You get the idea – enemies with some level of intelligence will act in accordance with what they see and know (and what they have learned). And, therefore, the players should, if in any doubt, not take an unconscious round or two for granted – adventurer death could plausibly occur at any moment.
Alternative Death Saves
Alternatively, if you want to challenge your players but you aren’t interested in the above? Perhaps you run a story-lite hack-and-slash dungeon crawl? Meat grinder mode from Tomb of Annihilation might be more your style then. In Meat Grinder mode your odds of survival during death saves drop by more than half from 59.5% to 26%, and that assumes you get all your chances to roll without getting hit while down.
If you have the above elements, I don’t think Meat Grinder is necessary, but some people love it so you’re more than welcome to give it a shot, particularly in games where you’re aiming for a blood bath of lethality. Be sure to have some spare characters rolled up on the side, though. Yikes.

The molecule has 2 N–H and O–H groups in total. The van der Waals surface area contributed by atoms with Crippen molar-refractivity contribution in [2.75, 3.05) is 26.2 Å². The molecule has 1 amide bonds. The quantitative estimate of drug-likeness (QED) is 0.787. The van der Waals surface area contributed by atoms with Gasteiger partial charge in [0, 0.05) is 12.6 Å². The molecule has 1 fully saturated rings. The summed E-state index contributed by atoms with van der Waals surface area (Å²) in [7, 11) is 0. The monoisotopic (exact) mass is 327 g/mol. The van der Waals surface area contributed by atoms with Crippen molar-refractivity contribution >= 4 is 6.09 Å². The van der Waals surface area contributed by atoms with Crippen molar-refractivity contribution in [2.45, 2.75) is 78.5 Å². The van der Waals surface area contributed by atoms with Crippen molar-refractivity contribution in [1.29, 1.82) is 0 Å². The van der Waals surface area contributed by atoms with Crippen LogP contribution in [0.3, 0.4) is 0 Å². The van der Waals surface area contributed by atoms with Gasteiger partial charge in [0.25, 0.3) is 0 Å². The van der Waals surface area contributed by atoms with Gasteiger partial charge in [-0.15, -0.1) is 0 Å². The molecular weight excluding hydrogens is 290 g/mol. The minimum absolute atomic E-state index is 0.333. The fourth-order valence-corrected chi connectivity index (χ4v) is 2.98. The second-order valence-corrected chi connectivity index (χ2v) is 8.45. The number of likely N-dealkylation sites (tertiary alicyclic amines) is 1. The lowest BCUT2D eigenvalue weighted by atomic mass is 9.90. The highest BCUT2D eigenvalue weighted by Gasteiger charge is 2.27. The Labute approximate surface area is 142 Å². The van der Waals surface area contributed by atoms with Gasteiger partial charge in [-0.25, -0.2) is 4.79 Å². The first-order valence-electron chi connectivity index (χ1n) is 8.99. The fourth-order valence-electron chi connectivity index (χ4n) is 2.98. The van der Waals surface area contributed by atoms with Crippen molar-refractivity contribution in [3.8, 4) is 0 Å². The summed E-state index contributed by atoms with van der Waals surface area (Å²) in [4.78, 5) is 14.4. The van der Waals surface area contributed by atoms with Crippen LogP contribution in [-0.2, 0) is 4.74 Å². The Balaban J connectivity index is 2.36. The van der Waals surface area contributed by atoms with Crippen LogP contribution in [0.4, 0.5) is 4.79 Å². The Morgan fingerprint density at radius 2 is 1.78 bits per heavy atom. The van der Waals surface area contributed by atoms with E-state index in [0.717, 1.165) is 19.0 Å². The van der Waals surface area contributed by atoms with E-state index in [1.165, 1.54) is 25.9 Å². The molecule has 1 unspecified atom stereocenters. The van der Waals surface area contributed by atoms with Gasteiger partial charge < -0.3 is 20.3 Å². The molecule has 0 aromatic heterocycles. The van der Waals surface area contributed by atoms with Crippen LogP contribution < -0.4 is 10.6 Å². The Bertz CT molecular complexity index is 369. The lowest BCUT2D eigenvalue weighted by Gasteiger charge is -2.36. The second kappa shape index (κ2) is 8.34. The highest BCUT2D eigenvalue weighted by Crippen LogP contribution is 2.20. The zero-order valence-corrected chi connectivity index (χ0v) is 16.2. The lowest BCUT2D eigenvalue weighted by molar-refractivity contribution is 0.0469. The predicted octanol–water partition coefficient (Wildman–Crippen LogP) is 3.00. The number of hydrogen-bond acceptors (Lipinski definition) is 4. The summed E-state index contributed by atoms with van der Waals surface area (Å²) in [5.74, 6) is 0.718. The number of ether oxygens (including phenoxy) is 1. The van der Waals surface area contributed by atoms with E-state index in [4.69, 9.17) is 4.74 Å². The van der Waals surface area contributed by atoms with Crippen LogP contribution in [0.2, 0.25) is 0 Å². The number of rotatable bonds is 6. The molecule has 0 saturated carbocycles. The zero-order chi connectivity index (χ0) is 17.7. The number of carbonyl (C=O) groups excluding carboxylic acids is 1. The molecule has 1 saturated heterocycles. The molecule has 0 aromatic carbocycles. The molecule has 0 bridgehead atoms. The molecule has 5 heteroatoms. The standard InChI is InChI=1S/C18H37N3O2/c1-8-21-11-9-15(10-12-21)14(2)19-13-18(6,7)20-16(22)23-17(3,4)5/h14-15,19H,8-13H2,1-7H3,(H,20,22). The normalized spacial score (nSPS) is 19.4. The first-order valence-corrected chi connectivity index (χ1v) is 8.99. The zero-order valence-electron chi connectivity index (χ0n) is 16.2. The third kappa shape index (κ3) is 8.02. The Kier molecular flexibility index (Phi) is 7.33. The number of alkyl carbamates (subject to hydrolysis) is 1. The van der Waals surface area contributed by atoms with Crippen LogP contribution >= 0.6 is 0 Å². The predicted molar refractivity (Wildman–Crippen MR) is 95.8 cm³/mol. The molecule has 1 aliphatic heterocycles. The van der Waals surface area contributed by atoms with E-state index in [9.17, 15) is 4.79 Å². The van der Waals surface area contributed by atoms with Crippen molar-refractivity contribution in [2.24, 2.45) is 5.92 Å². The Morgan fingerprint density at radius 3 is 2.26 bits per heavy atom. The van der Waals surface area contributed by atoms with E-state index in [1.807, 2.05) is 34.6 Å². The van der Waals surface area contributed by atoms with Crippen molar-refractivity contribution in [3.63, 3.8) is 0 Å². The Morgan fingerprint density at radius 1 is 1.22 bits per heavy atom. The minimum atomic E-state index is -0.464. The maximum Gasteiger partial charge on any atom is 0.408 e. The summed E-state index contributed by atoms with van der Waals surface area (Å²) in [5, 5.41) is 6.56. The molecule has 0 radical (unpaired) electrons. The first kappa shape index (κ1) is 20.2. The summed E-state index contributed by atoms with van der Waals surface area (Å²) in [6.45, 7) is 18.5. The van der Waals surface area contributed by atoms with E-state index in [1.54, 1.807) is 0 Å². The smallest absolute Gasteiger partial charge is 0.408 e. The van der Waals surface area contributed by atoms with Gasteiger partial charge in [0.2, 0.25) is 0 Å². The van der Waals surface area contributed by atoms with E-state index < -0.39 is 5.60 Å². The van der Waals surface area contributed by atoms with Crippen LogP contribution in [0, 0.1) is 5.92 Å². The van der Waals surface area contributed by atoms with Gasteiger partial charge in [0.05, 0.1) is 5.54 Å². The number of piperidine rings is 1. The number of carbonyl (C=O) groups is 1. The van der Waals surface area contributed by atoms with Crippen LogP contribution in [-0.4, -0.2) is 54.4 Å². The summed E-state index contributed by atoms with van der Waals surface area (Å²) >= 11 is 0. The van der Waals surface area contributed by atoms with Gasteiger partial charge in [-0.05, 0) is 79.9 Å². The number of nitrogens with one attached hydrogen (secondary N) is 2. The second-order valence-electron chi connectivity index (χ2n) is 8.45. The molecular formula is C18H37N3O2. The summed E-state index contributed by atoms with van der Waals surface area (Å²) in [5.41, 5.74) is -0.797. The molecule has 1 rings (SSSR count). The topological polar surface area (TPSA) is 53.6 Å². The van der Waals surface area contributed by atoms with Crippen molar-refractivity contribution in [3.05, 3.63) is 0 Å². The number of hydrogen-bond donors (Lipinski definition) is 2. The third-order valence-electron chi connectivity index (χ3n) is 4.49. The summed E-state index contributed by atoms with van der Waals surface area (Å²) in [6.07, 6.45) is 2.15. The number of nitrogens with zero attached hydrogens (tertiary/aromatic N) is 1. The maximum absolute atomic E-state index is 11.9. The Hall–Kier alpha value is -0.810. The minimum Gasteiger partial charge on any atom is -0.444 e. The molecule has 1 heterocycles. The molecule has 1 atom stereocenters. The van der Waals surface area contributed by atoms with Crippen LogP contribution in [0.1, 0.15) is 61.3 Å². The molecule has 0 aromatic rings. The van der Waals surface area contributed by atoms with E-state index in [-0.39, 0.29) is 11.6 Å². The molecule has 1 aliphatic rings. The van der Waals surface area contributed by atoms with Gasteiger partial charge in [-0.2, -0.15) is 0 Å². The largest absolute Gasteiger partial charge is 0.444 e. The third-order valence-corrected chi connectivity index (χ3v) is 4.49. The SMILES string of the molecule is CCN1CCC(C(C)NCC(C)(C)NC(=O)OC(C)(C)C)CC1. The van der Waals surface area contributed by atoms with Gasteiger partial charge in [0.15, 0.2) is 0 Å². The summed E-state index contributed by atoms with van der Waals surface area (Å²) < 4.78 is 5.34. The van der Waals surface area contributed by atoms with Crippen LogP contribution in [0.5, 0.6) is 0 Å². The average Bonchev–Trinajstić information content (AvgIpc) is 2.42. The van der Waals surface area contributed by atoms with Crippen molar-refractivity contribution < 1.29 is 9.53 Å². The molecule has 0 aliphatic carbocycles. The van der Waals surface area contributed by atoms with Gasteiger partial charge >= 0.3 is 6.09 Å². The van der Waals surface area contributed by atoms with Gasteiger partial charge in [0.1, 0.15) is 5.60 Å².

Thank you for reading my article on how to keep dread in the game through keeping death in it. Yes, the mortality of your player characters may go up, but so could their enjoyment as their sense of risk and cost in completing their objectives goes up. The wins can be more climactic and the losses more bitter sweet as a group of hardy adventurers journey together to risk everything and in-turn gain everything.
Regardless, don’t take my word for it. Go try things out in your games, see what works, and toss what doesn’t. These are your games and your players. Comment below on both your strategies for maintaining a sense of tension or dread at your table as well as how you keep death and the prospect of loss on the table in your games.
But… when in doubt, i cast fireball!